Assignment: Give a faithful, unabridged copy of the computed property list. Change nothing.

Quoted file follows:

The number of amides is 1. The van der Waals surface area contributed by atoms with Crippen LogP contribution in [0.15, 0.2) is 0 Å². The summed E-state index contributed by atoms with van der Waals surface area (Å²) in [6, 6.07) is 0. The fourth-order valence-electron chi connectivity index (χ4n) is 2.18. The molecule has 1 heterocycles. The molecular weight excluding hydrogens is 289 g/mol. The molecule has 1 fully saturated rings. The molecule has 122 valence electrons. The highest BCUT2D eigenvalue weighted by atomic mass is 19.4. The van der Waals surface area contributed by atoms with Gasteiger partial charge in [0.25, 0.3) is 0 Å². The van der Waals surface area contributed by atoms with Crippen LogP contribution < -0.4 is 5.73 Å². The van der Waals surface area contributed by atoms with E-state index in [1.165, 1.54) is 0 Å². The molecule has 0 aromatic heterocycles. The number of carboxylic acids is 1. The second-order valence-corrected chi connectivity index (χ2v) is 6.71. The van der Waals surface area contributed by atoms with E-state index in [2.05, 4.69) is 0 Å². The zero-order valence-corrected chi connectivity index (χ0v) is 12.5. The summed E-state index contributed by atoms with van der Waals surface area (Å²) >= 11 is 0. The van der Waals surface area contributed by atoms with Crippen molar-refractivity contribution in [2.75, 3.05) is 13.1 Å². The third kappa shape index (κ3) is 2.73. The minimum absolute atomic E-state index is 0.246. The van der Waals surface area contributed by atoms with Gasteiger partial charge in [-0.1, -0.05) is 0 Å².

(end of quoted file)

The number of amides is 1. The van der Waals surface area contributed by atoms with Crippen LogP contribution in [0.15, 0.2) is 0 Å². The summed E-state index contributed by atoms with van der Waals surface area (Å²) in [6, 6.07) is 0. The fourth-order valence-electron chi connectivity index (χ4n) is 2.18. The molecule has 1 heterocycles. The molecular weight excluding hydrogens is 289 g/mol. The molecule has 1 fully saturated rings. The molecule has 122 valence electrons. The highest BCUT2D eigenvalue weighted by atomic mass is 19.4. The van der Waals surface area contributed by atoms with Gasteiger partial charge in [0.25, 0.3) is 0 Å². The van der Waals surface area contributed by atoms with Crippen LogP contribution < -0.4 is 5.73 Å². The van der Waals surface area contributed by atoms with E-state index in [1.165, 1.54) is 0 Å². The molecule has 0 aromatic heterocycles. The number of carboxylic acids is 1. The second-order valence-corrected chi connectivity index (χ2v) is 6.71. The van der Waals surface area contributed by atoms with E-state index in [2.05, 4.69) is 0 Å². The zero-order valence-corrected chi connectivity index (χ0v) is 12.5. The summed E-state index contributed by atoms with van der Waals surface area (Å²) >= 11 is 0. The van der Waals surface area contributed by atoms with Crippen molar-refractivity contribution in [2.75, 3.05) is 13.1 Å². The third kappa shape index (κ3) is 2.73. The minimum absolute atomic E-state index is 0.246. The van der Waals surface area contributed by atoms with Gasteiger partial charge in [-0.1, -0.05) is 0 Å².